For a vast majority of businesses that don’t rely on workers being on location, COVID-19 has forced them to shift to online models, and many businesses will look to keep remote working in the future; in fact, Twitter and Facebook are among the large organizations that have already announced permanent plans to implement permanent “work from home” models. This shift to remote working will present different challenges not least because the employee’s physical workplace is changing. It is ethically incumbent on businesses to ensure an employees’ home workplace is as secure and safe as their actual physical workplace, but on top of this, they also need to consider the emotional and mental well-being of their employees as they face working in isolation long term.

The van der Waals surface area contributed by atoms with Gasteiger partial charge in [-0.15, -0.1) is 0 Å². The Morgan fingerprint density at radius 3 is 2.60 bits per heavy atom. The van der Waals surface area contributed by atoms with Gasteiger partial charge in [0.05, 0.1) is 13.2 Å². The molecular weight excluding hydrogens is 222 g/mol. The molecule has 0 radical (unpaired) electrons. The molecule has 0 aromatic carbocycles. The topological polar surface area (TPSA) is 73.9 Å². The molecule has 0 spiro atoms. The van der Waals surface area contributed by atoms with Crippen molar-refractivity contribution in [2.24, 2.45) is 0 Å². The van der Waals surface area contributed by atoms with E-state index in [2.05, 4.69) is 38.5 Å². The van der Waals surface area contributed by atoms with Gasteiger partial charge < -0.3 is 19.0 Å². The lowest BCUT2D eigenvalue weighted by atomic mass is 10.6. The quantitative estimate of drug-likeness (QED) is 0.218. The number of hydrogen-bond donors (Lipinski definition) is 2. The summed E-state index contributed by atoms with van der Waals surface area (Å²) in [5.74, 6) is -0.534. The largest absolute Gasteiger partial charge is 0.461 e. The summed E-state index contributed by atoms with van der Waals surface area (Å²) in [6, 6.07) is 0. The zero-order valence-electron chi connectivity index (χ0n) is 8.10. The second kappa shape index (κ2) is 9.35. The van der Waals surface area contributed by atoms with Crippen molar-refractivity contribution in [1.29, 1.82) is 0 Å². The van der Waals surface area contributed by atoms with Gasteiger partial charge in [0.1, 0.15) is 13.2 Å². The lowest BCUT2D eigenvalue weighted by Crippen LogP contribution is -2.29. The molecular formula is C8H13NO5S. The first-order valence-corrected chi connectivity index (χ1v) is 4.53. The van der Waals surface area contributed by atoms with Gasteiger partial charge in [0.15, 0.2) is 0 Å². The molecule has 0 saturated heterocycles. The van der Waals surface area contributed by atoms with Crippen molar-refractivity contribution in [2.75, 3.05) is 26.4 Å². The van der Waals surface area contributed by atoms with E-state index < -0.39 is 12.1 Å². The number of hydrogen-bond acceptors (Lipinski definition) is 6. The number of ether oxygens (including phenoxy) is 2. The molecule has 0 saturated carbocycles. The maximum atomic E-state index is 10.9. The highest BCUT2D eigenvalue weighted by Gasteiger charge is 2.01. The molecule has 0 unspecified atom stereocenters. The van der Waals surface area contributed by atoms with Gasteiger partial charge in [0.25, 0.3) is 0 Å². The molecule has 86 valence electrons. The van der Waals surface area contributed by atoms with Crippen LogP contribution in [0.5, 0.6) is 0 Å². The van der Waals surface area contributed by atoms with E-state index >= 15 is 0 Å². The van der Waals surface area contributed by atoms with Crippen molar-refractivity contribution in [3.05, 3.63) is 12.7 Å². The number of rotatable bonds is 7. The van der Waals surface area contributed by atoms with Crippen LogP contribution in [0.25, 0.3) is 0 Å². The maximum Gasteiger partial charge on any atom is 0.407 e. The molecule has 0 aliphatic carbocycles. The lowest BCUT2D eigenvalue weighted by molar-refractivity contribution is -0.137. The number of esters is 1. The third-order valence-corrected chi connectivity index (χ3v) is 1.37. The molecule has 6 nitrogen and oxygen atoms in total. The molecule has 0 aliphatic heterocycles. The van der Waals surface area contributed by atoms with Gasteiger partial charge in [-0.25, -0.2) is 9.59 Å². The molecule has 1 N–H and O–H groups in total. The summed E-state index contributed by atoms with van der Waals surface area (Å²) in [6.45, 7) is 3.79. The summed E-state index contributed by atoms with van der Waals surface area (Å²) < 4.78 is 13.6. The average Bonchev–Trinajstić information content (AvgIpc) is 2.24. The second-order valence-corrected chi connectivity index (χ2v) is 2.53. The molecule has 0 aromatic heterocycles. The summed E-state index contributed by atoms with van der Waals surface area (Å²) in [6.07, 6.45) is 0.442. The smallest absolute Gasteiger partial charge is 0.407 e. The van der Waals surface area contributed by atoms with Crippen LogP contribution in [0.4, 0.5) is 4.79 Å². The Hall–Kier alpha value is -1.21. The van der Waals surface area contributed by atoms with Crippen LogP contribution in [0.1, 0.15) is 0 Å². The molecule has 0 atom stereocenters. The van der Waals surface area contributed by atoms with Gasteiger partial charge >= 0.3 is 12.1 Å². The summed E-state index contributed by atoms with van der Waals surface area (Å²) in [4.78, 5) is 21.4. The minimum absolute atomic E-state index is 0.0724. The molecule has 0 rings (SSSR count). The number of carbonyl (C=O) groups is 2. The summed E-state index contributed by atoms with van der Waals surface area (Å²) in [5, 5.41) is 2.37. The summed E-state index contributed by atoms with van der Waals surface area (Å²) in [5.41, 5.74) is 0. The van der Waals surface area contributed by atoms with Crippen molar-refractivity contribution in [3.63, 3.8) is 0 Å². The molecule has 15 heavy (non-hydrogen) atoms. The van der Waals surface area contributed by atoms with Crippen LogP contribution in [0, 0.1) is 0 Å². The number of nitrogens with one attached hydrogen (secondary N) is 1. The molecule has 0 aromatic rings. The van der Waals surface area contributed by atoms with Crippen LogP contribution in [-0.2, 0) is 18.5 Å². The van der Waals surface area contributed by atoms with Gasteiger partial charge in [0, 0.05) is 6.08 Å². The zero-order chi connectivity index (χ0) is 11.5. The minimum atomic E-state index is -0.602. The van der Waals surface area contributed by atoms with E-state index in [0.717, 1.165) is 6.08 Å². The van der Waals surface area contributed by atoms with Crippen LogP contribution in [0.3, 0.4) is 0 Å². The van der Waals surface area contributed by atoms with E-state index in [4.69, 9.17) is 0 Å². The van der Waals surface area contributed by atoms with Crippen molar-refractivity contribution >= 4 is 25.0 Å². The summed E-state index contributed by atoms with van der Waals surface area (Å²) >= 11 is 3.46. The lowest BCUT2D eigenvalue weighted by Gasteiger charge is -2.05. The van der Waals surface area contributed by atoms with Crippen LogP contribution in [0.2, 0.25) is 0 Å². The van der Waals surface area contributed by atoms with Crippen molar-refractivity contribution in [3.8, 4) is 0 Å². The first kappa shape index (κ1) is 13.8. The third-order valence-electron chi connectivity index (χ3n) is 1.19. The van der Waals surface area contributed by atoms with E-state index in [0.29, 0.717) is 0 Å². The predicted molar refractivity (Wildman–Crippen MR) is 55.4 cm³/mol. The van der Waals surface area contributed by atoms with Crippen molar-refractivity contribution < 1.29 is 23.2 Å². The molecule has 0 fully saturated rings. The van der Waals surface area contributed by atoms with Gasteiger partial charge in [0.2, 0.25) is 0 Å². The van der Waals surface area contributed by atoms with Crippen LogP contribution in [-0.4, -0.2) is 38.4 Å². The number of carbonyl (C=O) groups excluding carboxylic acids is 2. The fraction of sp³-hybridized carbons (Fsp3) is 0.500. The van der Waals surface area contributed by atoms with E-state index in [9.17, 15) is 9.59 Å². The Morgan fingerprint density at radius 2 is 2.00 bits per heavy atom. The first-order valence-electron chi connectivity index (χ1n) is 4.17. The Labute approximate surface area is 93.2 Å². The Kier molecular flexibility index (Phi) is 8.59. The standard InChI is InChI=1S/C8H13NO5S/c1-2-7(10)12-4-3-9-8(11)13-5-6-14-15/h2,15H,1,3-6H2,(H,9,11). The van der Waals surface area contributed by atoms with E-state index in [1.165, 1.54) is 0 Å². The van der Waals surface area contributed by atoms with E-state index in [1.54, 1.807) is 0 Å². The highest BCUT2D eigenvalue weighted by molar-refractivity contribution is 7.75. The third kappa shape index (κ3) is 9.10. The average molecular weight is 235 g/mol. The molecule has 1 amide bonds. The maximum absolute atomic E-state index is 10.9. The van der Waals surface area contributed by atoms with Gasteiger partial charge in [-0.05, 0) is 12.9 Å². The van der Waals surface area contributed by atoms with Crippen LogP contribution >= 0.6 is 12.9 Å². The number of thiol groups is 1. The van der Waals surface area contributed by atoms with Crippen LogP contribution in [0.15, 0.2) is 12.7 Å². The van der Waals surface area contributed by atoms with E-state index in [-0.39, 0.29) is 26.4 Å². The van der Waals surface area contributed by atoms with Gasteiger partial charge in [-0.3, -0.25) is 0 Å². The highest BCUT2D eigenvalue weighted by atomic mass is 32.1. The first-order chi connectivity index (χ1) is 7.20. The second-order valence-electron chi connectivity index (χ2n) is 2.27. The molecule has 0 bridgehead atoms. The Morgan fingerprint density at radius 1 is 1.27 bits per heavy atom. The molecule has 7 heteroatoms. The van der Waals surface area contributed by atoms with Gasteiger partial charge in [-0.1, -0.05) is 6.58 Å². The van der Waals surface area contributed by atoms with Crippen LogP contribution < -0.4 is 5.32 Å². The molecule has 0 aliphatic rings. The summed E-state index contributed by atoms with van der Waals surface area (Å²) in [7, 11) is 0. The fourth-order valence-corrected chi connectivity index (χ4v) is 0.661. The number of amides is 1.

As working from home becomes the norm, people’s personal and working worlds have become more intertwined. Primary communication has moved to digital channels, such as Slack and WhatsApp, and as a result, we will now see harassment, discrimination and bullying escalate digitally as vectors shift in tandem with communication choices.
Creating a Speak-Up Culture
Our own research over the last year has found that bullying and discrimination were reported as the most prominent types of misconduct in the workplace (70 percent and 54 percent respectively), so it is therefore essential that businesses adopt new reporting tools that are reflective of the changing working environment.